11 Spotlight Count Summary Accuracy depends on cover Decent in open habitats Poor in dense brush Population Estimation Methods All individuals seen β = 1 All individuals not seen β 1 Density estimates variable Repeated counts advised Counts Sex ratio accuracy poor, variable Fawns/doe accuracy poor, variable Depending on month Lowest counts just after dark Recapture Lincoln Peterson Non-Selective Catch Per Unit Effort Removal Selective Change In Ratio Line Transect Spotlight Surveys Research Advance Photo The density of cameras determines the sampling coefficient ( ) and the observability coefficient (β). Bring the deer to you! The relationship between the number of unique bucks photographed and the total number of bucks photographed eliminates double sampling. 100% 90% 80% 70% 60% 50% 40% 30% 20% 10% 0% 1 / 100 acres Winter Fall The sampling coefficient ( ) observability coefficient (β) changes with the number of days the cameras were operational DAYS Total Bucks Photographed = 178 Unique Bucks Photographed = 37 Proportion of Unique Bucks = = This is called the Population Factor This is used to determine the number of unique does and fawns photographed 11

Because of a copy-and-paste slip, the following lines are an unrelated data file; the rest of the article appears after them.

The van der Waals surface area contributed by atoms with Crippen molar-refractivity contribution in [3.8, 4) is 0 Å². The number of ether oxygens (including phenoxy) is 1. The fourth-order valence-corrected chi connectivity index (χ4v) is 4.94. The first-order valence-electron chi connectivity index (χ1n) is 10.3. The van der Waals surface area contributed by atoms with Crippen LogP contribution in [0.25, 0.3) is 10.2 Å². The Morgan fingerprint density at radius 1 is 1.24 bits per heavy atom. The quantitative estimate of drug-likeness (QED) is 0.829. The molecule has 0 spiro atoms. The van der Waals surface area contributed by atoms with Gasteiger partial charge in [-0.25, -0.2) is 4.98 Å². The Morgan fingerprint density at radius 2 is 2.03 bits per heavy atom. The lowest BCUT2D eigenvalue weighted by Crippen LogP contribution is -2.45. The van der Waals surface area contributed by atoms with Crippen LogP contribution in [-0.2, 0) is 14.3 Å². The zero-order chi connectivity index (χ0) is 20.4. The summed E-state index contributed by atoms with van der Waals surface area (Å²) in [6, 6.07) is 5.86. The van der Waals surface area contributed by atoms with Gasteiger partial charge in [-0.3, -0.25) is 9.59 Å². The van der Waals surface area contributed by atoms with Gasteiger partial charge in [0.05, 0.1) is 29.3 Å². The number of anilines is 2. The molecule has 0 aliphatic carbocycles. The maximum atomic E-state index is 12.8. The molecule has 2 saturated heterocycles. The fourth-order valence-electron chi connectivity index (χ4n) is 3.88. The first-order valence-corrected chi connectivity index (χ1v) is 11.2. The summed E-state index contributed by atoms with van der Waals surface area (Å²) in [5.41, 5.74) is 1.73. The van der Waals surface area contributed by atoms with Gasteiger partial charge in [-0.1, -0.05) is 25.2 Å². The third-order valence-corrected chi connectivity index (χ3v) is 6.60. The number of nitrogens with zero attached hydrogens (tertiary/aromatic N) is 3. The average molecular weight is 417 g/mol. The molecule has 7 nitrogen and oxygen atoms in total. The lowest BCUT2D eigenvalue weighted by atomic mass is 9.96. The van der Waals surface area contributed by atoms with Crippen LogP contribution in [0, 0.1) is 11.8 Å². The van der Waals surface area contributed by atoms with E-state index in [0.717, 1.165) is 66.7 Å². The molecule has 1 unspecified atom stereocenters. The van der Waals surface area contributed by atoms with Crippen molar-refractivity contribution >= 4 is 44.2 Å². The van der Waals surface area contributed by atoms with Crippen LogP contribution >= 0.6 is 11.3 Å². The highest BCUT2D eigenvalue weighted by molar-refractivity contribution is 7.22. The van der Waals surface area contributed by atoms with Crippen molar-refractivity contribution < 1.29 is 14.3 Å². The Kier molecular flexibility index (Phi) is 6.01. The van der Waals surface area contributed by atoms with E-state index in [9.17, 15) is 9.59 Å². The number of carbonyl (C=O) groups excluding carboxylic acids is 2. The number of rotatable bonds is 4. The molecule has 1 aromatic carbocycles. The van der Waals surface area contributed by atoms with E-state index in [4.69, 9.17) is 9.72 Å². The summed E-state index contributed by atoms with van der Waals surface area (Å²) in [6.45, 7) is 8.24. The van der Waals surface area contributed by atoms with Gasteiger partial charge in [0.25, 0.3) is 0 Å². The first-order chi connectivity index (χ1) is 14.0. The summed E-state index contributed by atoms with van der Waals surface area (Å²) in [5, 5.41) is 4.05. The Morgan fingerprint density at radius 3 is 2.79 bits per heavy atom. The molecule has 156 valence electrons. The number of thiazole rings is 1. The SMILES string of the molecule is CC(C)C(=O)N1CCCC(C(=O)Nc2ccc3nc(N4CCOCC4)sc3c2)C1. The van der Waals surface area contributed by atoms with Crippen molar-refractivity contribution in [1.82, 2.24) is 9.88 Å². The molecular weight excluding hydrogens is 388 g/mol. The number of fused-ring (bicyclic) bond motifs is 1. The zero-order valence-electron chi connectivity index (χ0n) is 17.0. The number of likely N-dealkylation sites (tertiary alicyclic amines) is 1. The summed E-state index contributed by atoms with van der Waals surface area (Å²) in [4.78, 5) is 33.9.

12 If the cameras were run in the winter for 7 days at a density of 1 camera per 100 acres... The combined Sampling Intensity ( ) and Observability (β) coefficient = 0.8 (from graph) 100% 90% 80% 70% 60% 50% 40% 30% 20% 10% 0% 1 / 100 acres Winter Fall DAYS Determine the number of unique deer Total bucks photographed = 178 Total does photographed = 236 Total fawns photographed = = = 49 = 112 Total Deer = 26 Finally, determine how many deer occupy your tract of property Divide by the combined sampling and observability coefficient ( β) = 140 deer Surveys Basic approach is to identify number of bucks by antler characteristics Adjustments needed if a lot of spikes are present *****Assume***** does and fawns are sighted at same rate as bucks Calculate population size Number of Bucks Identified During Surveys in Experimental Enclosures on the Comanche and Faith Ranches Ranch Density Long-term 12-day Comanche High 21 6 Medium 10 7 Low 7 4 Faith High 9 8 Medium 9 3 Low 7 10 *** Not all deer come to bait or are photographed 12